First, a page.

Reducing ED transfers from SNF
- 2Jun 9, '11 by HelenaHandbasketI am an external evaluator for several SNFs in CT.
I am seeing a disturbing trend in the numbers of patients the facilities are sending to the ED.
In most cases, the patient developed AMS and was sent to the ED. There they were dxd with UTI. Admitted and put on IV abts and IV fluids.
The buildings believe this is good nursing care if the patient is admitted. However, in fact, the hospitals feel a lack of confidence in the facility's ability to care for the patient if they are sending them out for a UTI.
When I worked on the floor (not too long ago!) if a patient developed AMS, I did a set of vitals, dipped their urine and checked a BG. If the urine was +, I would send for C&S, call the MD, report the vitals and results of the dip and get an order for a PO Abt to cover until the cultures came back. If the patient's mental status didn't improve within 24 hours, I'd reassess and send out as needed.
We have the ability to do IV abts, IV fluids, portable xray, IM Lasix, IM Haldol etc in our buildings. In my humble opinion there is a lot more they could be handling in the facility that they are referring to the ED.
How are you guys managing this kind of thing? Is this a QA issue? Our corporation is small and there is no one overseeing the DNS in each building. How does this lowly evaluator present this to the administrators/DNS without them feeling defensive?
- 4Jun 9, '11 by psu_213As an ED nurse, I totally agree with you. When I was an aide, I worked in a SNF, and I know there are some excellent nurses working in LTC. I don't necessarily hold (what I think is) unnecessary ED tranfers against the nurses. For example, an A&Ox3 pt has an acutely AMS. Most likely a UTI (also, possibly dehydration, etc.). RN calls the doctor. Given the 'sue happy' environment in which we live, why would the doctor NOT want the pt sent for a ED evaluation, rather than have them sit in the SNF with an evolving stroke. Pretty unlikely that stroke is the dx., but the MD has to practice defensive medicine.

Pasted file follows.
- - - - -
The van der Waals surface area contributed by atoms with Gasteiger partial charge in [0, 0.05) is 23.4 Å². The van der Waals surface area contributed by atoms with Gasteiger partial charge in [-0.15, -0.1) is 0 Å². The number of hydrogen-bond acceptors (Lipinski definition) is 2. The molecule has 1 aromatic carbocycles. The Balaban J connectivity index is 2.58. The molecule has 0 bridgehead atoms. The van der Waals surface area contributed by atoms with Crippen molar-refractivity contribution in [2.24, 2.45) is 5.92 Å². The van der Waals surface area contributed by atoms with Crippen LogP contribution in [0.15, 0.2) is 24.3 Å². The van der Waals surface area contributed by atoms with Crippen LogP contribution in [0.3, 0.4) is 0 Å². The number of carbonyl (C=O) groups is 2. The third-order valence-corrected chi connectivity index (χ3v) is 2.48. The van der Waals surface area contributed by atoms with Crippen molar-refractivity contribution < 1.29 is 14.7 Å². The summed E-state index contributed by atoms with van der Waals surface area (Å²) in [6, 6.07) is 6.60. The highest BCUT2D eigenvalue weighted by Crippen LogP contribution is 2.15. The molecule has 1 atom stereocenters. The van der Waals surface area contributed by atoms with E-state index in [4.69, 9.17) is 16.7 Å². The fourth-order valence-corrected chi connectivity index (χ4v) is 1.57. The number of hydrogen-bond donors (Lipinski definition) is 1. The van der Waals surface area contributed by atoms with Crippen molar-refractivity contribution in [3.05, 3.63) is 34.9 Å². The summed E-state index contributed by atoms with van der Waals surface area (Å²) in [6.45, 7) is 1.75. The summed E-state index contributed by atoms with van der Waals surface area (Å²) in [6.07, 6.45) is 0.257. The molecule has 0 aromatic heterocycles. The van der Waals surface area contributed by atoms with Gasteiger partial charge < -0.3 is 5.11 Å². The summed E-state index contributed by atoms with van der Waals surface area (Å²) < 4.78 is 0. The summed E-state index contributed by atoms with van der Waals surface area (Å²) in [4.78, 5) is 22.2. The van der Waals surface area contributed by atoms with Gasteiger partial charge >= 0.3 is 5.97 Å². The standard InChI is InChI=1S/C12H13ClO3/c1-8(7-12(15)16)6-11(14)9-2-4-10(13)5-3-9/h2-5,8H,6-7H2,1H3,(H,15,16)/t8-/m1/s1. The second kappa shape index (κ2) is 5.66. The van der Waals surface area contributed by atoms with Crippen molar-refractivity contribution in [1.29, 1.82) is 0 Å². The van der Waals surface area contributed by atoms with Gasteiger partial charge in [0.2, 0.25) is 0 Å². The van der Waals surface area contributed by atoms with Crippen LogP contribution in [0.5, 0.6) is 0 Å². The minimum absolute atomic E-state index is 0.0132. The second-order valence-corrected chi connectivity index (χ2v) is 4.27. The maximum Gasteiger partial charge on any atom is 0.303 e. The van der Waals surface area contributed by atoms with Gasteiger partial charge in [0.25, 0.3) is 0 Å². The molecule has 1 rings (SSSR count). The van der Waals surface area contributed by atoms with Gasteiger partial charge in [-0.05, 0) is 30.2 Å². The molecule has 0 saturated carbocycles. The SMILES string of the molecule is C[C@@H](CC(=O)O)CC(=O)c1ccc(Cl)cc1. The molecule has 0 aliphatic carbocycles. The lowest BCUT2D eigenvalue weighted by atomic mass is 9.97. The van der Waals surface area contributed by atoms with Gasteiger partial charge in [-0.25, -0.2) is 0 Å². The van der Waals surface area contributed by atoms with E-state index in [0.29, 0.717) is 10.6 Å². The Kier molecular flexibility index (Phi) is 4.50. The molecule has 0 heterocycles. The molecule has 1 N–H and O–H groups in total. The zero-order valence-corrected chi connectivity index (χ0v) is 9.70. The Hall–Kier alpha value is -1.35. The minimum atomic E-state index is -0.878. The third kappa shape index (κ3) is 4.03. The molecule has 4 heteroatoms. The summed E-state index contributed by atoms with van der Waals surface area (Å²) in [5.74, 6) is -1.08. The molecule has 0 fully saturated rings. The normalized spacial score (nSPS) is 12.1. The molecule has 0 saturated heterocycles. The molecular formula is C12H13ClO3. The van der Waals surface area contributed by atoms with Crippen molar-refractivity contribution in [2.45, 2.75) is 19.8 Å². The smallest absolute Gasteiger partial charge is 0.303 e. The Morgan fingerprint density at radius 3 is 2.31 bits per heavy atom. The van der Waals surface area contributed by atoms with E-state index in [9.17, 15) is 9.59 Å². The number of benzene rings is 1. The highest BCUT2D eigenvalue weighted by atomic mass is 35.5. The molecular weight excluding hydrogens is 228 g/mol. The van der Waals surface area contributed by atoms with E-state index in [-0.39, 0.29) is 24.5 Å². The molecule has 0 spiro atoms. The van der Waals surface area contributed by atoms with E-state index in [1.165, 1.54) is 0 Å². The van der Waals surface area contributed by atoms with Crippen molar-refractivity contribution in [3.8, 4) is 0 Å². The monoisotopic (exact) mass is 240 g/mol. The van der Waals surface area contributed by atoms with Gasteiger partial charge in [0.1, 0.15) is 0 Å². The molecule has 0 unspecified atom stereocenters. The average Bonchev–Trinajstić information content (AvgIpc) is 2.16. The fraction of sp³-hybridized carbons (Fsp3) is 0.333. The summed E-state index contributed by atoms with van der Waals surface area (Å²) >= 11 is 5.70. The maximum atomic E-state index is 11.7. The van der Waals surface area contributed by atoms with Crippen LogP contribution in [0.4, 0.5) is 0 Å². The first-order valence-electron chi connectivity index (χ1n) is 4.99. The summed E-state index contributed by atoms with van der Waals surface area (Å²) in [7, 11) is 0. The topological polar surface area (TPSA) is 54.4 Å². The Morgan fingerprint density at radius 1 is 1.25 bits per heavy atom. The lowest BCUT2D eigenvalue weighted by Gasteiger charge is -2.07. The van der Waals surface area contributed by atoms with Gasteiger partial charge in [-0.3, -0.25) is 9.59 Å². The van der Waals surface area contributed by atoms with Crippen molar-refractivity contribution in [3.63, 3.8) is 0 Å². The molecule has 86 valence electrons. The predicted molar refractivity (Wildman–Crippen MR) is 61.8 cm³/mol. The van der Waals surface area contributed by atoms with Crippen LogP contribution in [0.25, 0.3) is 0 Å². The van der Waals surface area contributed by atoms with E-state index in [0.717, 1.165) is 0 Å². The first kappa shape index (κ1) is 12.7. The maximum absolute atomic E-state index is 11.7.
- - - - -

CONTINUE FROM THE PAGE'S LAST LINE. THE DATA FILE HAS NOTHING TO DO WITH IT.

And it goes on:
One other example that I encounted: SNF called in that they were sending in a hypoxic pt to our ED. Found with low sats. When the pt arrives, the paperwork with him says that the pt was found outside, smoking, and had taken his supplemental O2 off. Pt was being sent back to the SNF. I called the SNF to tell the nurse that the pt was coming back, and that his only problems were that he was a lifelong smoker that took his O2 off too often. Nurse says to me, "yeah, well my concern is that his hypoxia is caused by anxiety...maybe your doc could write him a presciption for ativan." Luckly, over the phone he could not see me roll my eyes. So I mention this to our doc and he replies "and my concern is that they now wasted thousands of dollars on an ambulace trip and an ED evaluation for nothing." (oh, and no ativan script)
I apologize, this was more of a rant than an answer, but considering ED overcrowding, I hope that you get some good suggestions to prevent unnecessary visity.
- 1Jun 9, '11 by Chin upThe way you present this...put it in dollars and cents. They will hear you, just have your facts straight. But agreed, this is a huge problem and I am sure they understand this, but don't know how to rectify. You can put suggestions with your assessment. A large corporation I worked for a few years ago, began SBAR training and the numbers went down dramatically. Peace!
- 1Jun 9, '11 by HelenaHandbasketThanks for the replies!
I agree about the "defensive medicine" comment. This is why I always know what I want when I call the Dr.
If we can prove that we practiced prudent medicine ie, we assessed AMS and found UTI, txd it and AMS did not resolve, we further assessed and then sent the patient out who in addition to having a UTI had an evolving stroke, I think we've been effective.
I just went to the InteractII site and downloaded bunches of their forms! Excellent resource. I'm not sure if they are tracking ED transfers in the facilities or even who would be doing that. I'll have to find out.